Throughout my career as a professional software developer, I’ve spent quite a lot of my learning time to sharpen my debugging skills. I’ve always considered this as one of the required abilities of a true software craftsman. I also strongly believe that the time spent hunting bugs should be minimized as much as possible. Other required disciplines like Test-Driven Development should prevent using your debugging skills as much as possible. But when the shit hits the fan, being able to fall back on solid debugging skills is essential for any software engineer.
Long time readers of my blog know that I’m a huge fan of John Robbins’ books on the same topic. So when Paul Butcher, the author of Debug It!, asked me to give his book a read, I wholeheartedly accepted. And I’m very glad I did.
Most people automatically think about their favorite debugger tool when they hear or speak about “debugging”. This is not what this book is about. This book is about the intellectual process of fixing bugs. Just as Red-Green-Refactor, debugging is a discipline with its own core process.
The book is divided into three parts, each of which shines a light on a specific aspect of debugging as a whole. The first part both provides an overview as an in-depth explanation for each of the steps in the debugging process.
For more experienced developers this might just be a recap of the process they already know and follow. For less experienced developers, this first part provides a treasure of information that many of us have learned the hard way throughout our career.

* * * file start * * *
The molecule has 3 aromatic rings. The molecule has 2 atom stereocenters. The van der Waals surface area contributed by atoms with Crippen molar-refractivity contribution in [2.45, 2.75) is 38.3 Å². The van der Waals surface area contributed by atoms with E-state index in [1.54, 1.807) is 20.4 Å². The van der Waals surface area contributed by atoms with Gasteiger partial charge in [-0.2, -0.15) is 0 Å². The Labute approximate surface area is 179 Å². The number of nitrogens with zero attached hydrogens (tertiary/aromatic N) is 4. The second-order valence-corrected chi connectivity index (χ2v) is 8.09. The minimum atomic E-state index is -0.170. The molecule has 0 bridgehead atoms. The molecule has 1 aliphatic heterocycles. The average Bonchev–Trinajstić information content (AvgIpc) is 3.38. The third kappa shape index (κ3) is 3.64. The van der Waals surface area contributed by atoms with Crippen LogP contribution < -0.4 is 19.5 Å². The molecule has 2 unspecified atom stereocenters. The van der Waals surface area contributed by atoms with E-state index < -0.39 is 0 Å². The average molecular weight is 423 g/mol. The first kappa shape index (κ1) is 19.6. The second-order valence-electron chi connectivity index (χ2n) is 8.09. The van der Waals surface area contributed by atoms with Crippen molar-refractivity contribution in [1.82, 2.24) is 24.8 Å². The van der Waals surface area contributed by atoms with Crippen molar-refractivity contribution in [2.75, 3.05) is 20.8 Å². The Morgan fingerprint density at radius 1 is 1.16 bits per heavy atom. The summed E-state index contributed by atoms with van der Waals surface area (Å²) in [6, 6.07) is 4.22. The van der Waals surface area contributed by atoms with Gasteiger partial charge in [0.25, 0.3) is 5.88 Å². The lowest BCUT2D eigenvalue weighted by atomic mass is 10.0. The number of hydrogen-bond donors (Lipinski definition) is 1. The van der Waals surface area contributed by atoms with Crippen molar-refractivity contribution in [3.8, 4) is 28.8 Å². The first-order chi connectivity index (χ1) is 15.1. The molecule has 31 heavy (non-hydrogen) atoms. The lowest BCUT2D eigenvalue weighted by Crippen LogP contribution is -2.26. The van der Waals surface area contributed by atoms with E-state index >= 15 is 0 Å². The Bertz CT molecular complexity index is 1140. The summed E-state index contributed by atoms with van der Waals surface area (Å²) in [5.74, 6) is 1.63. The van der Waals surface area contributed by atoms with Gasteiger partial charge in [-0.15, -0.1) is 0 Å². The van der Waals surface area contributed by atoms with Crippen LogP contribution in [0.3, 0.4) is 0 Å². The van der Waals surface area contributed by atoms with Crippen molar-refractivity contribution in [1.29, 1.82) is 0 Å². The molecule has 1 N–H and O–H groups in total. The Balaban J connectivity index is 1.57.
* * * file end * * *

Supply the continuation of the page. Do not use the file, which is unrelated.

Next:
The second part talks about how debugging fits into the wider software development process. Topics like bug tracking, dealing with users/support staff, prioritizing bugs, software quality, etc. … are discussed in the two chapters that constitute this part of the book.
The third and final part is composed of a number of more ‘advanced’ topics. A number of strategies are discussed for dealing with special cases like patching, concurrency bugs, Heisenbugs, performance bugs, bugs in third-party software, etc. … . There’s also a chapter that describes the ideal debugging environment, basically evangelizing automated tests, source control and automatic builds which are pretty basic things for most of us but unfortunately not everyone. The chapter on self-debugging software was quite interesting as well as the final chapter on anti-patterns which is also highly recommended. I was personally intrigued by the author’s take on maintenance teams, which reinforced my opinion on the matter (this might be a future blog post).
This book also contains a vast number of anecdotes and short stories about real-world scenarios that help illustrate the different topics and enforce the points that the author tries to make.
Again, this book is highly recommended as it contains a whole lot of wisdom and experience from the field of software engineering. It’s only 190 pages, so you should be able to get through very quickly. So, you can’t lose on this one.
I know that I’ve been posting a lot of book reviews lately. I’ve been enjoying a quiet three week vacation at home so I’m making a futile attempt to catch up on my reading. I’ll probably have one or two more book reviews coming up.